Decoding WebRTC

WebRTC burst onto the scene in 2011 and generated a huge buzz.  Everyone talked about how revolutionary it would be, how it was “going to explode,” and “change everything!” But a lot of the stuff I read didn’t explain how that was going to happen, or what WebRTC actually is. Now that it’s being implemented widely, I’ve noticed more discussion about it. Still, this discussion did little to provide clarity for users that weren’t developers. In today’s blog post I’m going to decode and explain WebRTC.

What is it?
WebRTC stands for Web Real Time Communications. Essentially, WebRTC is an API that allows users to make and receive voice and video calls through a web browser. This initiative is supported by Google, Mozilla, and Opera. Their joint mission statement, as quoted from their website is “To enable, rich, high-quality RTC applications to be developed for the browser, mobile platforms and IoT devices, and allow them all to communicate via a common set of protocols.” Like any revolutionary technology, there are a lot of challenges as well as benefits.

Decoding WebRTC

How does it work?
Without getting too technical and simply put, think of a voice or video call using WebRTC in terms of steps.

  1. Call is initiated by Side A
  2. Call needs to pass through Side A’s Firewall and NAT
  3. Call needs to find the person being called (Side B)
  4. Signal needs to pass through Side B’s Firewall and NAT
  5. Now the voice and video need to travel in both directions, in real time.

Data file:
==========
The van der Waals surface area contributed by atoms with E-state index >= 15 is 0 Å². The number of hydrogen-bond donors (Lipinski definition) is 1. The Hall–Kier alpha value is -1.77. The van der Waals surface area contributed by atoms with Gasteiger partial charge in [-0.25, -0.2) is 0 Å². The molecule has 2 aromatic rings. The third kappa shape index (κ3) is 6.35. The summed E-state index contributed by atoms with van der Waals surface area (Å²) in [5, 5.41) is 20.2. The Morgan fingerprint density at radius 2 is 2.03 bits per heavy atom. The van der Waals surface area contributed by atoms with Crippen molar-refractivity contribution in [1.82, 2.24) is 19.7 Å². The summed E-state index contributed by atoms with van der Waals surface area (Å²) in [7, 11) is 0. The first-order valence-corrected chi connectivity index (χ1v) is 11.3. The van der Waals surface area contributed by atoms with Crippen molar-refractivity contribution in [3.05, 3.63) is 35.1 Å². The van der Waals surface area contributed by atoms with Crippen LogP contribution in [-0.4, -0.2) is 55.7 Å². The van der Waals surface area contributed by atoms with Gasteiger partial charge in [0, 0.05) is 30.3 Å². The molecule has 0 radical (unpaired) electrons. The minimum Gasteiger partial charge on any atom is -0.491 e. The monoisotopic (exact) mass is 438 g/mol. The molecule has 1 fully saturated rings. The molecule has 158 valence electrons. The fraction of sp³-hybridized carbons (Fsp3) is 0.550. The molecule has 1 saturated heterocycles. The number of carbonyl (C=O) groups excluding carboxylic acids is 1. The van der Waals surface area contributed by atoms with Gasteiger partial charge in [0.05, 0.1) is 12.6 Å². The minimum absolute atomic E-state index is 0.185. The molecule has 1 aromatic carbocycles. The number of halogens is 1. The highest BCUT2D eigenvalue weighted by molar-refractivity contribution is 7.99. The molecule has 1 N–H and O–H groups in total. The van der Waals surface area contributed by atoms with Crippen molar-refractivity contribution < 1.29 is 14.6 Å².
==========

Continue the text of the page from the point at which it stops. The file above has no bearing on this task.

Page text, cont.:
Essentially, there is a lot going on and a lot of pieces that need to work together. A WebRTC call is basically like getting from point “a” to point” b” by crawling under barbed wire and over a wall during a hail storm. The internet isn’t perfect. No one owns it, therefore there are few guarantees and not a lot that can be done to control the quality of service. This is what made WebRTC such a challenge.

Thanks to STUN, TURN, and ICE your WebRTC call will get through the hail storm and then some.  Session Traversal Utilities for NAT (STUN) helps find a host’s (caller or call recipient) IP address when it is behind a NAT/Firewall. When an incoming call comes it, STUN provides the public IP address, if this does not pass through then the Traversal Using Relay around NAT (TURN) comes in and establishes the connection. ICE simply refers to the standard that coordinates STUN and TURN.

What makes it great?
WebRTC is implemented using an API, so naturally this makes it easy to plug in regardless of web browser, operating system, or device. The API is also free and open source, so nothing needs to be created from scratch-saving developer’s time. However, it still requires a high-level of expertise and understanding to implement.

Feature-wise WebRTC has a lot to offer: one-click calling, encryption of voice and video (with SRTP). You can also hear everyone more clearly thanks to excellent noise cancellation.

IPVideoTalk: How Grandstream is making WebRTC work for you
WebRTC is a fascinating, convenient technology that makes meeting and connecting easier than ever. Grandstream Networks created IPVideoTalk, a video, audio, and web conferencing service allowing users to join from anywhere. Any meeting hosted on a GVC (video conferencing hardware system) can be turned into an online meeting that can be joined in one-click from a WebRTC capable browser.  Have a GVC and want to check it out? Start a free trial today! Sign up here.





Topics: Video Conferencing, Cloud Services